Crouching Tiger, Hidden Boss
I’m a little freaked out by my new boss.
See, I recently made my triumphant return to the work force. After almost a year of unemployment, I was offered a job as the receptionist for a company here. Of course, I jumped at the opportunity. Not only was it my dream job, but I really liked the people I met during the interview process. It also didn’t hurt that the HR department Googled me before the interview and then told me how much they liked my writing. (And, yes, I told everyone I saw that day.)
Plus, starting a new job is the perfect excuse to buy those absolutely gorgeous leopard-print pumps that you’ve always wanted but could never afford.
To be honest, though, I was worried that the last year of unemployment had made me unable to hold a regular job. After all, when you’re out of work, you get used to setting your own hours. Outside of housework and job-searching, I was free to spend my time however I wanted. What if I couldn’t acclimate back into the gainfully-employed society? What if I couldn’t wean myself off of the delightfully derisive Judge Judy? What if I started complaining that I could no longer leave the house in my pyjama pants anymore? (Yes, I know, but at least I never wore my slippers out.)
Really, it was for the best, though. I think my husband was starting to worry about me. The problem is that I’m pretty self-sufficient, the result being that I don’t usually socialize very much. (Also, my personality is kind of an acquired taste) I need a job, if only for a reason to leave the house and interact with other people. I was watching so much television that when he would ask me about my day, I’d launch into a twenty minute speech about the genius that is Barney Stinson.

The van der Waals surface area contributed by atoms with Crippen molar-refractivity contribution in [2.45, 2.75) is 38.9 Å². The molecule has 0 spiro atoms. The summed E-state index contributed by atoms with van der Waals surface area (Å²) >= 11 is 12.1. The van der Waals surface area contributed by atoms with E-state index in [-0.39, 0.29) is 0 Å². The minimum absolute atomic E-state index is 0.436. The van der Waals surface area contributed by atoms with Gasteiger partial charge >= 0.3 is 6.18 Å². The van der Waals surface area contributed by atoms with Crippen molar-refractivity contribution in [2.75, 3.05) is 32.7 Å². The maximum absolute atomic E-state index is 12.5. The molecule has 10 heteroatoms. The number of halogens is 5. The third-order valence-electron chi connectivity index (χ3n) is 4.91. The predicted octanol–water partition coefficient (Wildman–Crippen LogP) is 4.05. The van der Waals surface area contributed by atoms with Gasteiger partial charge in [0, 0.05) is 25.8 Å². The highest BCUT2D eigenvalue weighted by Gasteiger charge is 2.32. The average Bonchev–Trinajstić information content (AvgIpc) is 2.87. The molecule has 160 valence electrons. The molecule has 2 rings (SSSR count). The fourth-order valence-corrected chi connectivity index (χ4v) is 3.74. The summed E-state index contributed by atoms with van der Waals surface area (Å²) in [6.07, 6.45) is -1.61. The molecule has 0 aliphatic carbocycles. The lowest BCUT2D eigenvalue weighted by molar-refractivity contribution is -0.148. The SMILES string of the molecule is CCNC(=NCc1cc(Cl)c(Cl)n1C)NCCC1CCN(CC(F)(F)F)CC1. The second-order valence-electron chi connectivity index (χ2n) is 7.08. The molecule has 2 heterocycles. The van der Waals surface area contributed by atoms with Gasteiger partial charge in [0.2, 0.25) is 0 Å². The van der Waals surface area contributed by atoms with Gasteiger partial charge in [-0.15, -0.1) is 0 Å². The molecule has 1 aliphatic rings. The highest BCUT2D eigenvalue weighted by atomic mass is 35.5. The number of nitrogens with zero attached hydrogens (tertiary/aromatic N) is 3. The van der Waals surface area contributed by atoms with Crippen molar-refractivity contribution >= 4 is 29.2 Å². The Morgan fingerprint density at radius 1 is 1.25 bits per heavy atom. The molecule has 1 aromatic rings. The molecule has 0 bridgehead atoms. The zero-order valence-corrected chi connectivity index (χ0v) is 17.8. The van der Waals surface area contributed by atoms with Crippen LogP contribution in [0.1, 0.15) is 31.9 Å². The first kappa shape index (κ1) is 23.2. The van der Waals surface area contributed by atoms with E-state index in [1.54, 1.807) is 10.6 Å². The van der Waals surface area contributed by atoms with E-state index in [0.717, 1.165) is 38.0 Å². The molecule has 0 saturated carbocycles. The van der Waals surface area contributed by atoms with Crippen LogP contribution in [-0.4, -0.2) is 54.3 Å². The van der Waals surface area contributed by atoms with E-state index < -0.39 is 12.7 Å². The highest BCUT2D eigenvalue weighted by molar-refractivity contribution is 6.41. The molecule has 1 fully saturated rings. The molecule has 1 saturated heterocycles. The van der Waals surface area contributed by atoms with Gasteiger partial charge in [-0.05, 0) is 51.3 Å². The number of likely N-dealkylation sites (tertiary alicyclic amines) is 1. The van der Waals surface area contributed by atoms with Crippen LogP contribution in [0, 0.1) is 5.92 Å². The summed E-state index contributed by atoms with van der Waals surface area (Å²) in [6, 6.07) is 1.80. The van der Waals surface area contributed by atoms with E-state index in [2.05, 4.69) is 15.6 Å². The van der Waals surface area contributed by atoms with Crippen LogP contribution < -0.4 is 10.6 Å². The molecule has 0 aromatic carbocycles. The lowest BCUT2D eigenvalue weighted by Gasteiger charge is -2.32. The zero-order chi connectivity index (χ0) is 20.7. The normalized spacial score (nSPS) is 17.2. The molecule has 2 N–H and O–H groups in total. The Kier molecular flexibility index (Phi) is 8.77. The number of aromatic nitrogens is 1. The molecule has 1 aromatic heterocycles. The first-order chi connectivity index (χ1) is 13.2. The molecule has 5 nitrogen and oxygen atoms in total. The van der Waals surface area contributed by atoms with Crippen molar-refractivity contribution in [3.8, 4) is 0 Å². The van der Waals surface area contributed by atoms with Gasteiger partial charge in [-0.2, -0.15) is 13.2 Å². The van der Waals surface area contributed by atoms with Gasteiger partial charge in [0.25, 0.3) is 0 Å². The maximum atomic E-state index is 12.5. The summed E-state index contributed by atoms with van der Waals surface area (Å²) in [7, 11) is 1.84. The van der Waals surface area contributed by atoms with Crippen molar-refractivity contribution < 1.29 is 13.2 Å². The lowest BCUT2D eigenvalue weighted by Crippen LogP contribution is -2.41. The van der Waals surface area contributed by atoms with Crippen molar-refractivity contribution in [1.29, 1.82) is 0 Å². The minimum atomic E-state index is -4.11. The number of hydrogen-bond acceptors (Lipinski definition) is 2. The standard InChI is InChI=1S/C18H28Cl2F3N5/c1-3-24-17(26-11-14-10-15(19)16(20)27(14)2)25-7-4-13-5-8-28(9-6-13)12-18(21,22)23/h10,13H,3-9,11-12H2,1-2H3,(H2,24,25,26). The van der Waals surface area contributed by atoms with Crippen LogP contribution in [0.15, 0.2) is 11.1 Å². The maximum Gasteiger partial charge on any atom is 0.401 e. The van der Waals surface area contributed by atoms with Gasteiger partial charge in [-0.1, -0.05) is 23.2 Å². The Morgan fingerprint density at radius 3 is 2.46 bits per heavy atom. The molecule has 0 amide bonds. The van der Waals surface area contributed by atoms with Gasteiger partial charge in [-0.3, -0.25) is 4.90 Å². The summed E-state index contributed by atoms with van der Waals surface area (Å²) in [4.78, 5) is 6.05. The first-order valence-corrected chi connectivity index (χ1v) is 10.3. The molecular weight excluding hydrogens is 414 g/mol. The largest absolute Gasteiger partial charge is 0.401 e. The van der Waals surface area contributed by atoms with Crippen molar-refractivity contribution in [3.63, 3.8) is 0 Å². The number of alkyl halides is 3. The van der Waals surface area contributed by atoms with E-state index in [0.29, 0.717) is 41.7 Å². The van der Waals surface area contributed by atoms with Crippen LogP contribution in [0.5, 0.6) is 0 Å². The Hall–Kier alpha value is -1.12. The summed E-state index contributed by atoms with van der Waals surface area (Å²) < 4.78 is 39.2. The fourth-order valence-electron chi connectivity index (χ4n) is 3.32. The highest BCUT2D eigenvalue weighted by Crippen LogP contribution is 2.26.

My job has worked out better than I could have ever imagined, though. After only one month, I was given the opportunity to become an assistant. As intimidating as I found it to be at first, (and still do, sometimes) I’m really enjoying all the skills I’m learning in this new position.
When I was first offered the job, I worried that I would be getting in over my head. After all, I have zilch for office experience. Not to mention, the woman I would be working for was one of the top bosses. And if I wasn’t freaking out enough already, she’s also super brainy and successful. Fortunately, my boss is incredibly patient and one of the nicest people I’ve met. She never makes me feel stupid when I make mistakes (and I do) and she always makes a point to let me know when I’m doing a good job.
I just wish someone had warned me that she was also a ninja.
I’m not sure how she does it, but that woman has the ability to walk in and out of her office without me seeing her. I can be sitting at my desk, which is right outside her door, thinking that she’s inside working on a case, and suddenly she’ll come around the corner and scare the be-geezes out of me. Or I’ll think she’s still gone for lunch, but when I go into her office to get a file, she’s sitting at her desk. Is she climbing out of the window and scaling the side of the building, like some sort of professionally dressed Spiderman? Has she found the Deathly Hallows? I don’t know.
My strategy to combat her cat-like stealth is to employ the Paper Trail. Every time she tells me when she’s leaving the office, I write down when she leaves and when she says she’ll be back. I write every appointment she has on the big desk calendar, the desktop calendar, and then I print out a copy of it. I email her regular updates when she’s out of the office, in an attempt to keep track of her. Because it just seems like the saddest thing I could be is an assistant who never knows where her boss is. Plus, I like to wear five-inch heels and cannot afford to be jumping in fright every three seconds.
And if this doesn’t work, I’m going to have to figure out a way to sew bells into her suits.